"Frederick Williams" <firstname.lastname@example.org> wrote in message news:5038F0B2.8FA4186B@btinternet.com... > dilettante wrote: >> >> "David C. Ullrich" <email@example.com> wrote in message >> news:firstname.lastname@example.org... >> > On Fri, 24 Aug 2012 20:14:13 +0100, Frederick Williams >> > <email@example.com> wrote: >> > >> >>TS742 wrote: >> >>> >> >>> Are some hypotheses unprovable? >> >> >> >>Idiots like me may say, "no, the hypothesis 0 =/= 0 is unprovable". >> >> >> >>Do you mean "are some truths unprovable?"? I don't know. Some may >> >>claim that the truths of mathematics ae just those statements that are >> >>provable. >> >> >> >>> Or do they all have a proof that is >> >>> just not found yet? The Riemann hypothesis comes to mind. >> >> >> >>Let's suppose that RH is true. "RH is unprovable" may mean various >> >>things: >> >>(1) Humans could prove it were it not for the fact that they will >> >>become >> >>extinct before they do so. (And that "could" means what?) >> >>(2) Humans can't prove it because their brains are too feeble. (But >> >>the >> >>giraffe-like beings on planet Scorrrf (my keyboard doesn't have the >> >>diacritics that the first and third "r"s should have) prove it as >> >>homework in their first year a school.) >> >>(3) A computer (built and programmed by another computer) proved it >> >>after running for sixty years, but no one is foolhardy enough to claim >> >>that they understand what that computer is doing or that it is >> >>bug-free. >> >>(4) No machine or creature in this universe or any other will ever >> >>prove >> >>it. >> >> >> >>What about the continuum hypothesis in place of RH? >> > >> > In my opinion (with which many diisagree) it's not clear that CH >> > _is_either true or false in any absolute sense. If so then it's >> > much more problematic here. >> >> This has always been a little disconcerting for me. I've read that it >> was >> proved that CH is independent of the usual axioms of set theory, or >> something like that. It seems to me that if the real numbers are a well >> defined object, then its power set should be a well defined object, and >> it >> should be the case that either some member of that power set has >> cardinality >> between that of the naturals and that of the reals, or not. If such an >> animal did exist, it should be at least possible for someone to exhibit >> it >> in some way - "here it is, now what about that independence?" The fact >> that >> this isn't so is very strange to me, but there are more things in heaven >> and >> earth than are dreamt of in our philosophy, Horatio. >> Any thoughts on how to better grasp this little conundrum? > > What is the set of _all_ subsets of a set X? If X is finite, the > question is easily answered by listing them, but otherwise?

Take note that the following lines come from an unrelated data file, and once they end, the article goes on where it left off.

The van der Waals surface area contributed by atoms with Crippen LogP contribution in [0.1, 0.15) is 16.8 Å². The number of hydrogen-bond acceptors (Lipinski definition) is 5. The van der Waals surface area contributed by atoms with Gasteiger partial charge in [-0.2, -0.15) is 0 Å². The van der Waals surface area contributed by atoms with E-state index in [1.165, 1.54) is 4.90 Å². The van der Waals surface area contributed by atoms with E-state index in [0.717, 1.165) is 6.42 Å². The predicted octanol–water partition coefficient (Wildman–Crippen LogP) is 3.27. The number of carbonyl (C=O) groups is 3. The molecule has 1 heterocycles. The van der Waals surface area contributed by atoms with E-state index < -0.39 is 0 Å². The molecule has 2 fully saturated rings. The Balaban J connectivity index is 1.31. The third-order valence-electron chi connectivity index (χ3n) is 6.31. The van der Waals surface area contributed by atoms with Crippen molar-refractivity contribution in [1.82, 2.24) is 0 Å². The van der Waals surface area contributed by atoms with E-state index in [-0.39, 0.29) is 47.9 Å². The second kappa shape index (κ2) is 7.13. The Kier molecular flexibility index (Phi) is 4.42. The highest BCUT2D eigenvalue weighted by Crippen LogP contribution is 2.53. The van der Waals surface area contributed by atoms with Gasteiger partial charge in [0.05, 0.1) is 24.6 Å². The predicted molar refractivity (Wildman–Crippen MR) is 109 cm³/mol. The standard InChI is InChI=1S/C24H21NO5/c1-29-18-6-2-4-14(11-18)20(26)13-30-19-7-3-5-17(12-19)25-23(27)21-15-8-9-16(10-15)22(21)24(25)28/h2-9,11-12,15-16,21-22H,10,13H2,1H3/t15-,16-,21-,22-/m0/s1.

Are you channelling WM? Somehow that doesn't clear the matter up for me. I thought my remarks would provoke more discussion. Perhaps no one has anything to say about this, or perhaps not many read my posts. I suppose I could remedy the latter by getting either crazier or nastier, or go the arduous route of posting clever, interesting, and helpful stuff, but no - I'll just stay my mostly sane, not too horribly nasty, boring self, and be satisfied with the status quo. > > -- > The animated figures stand > Adorning every public street > And seem to breathe in stone, or > Move their marble feet.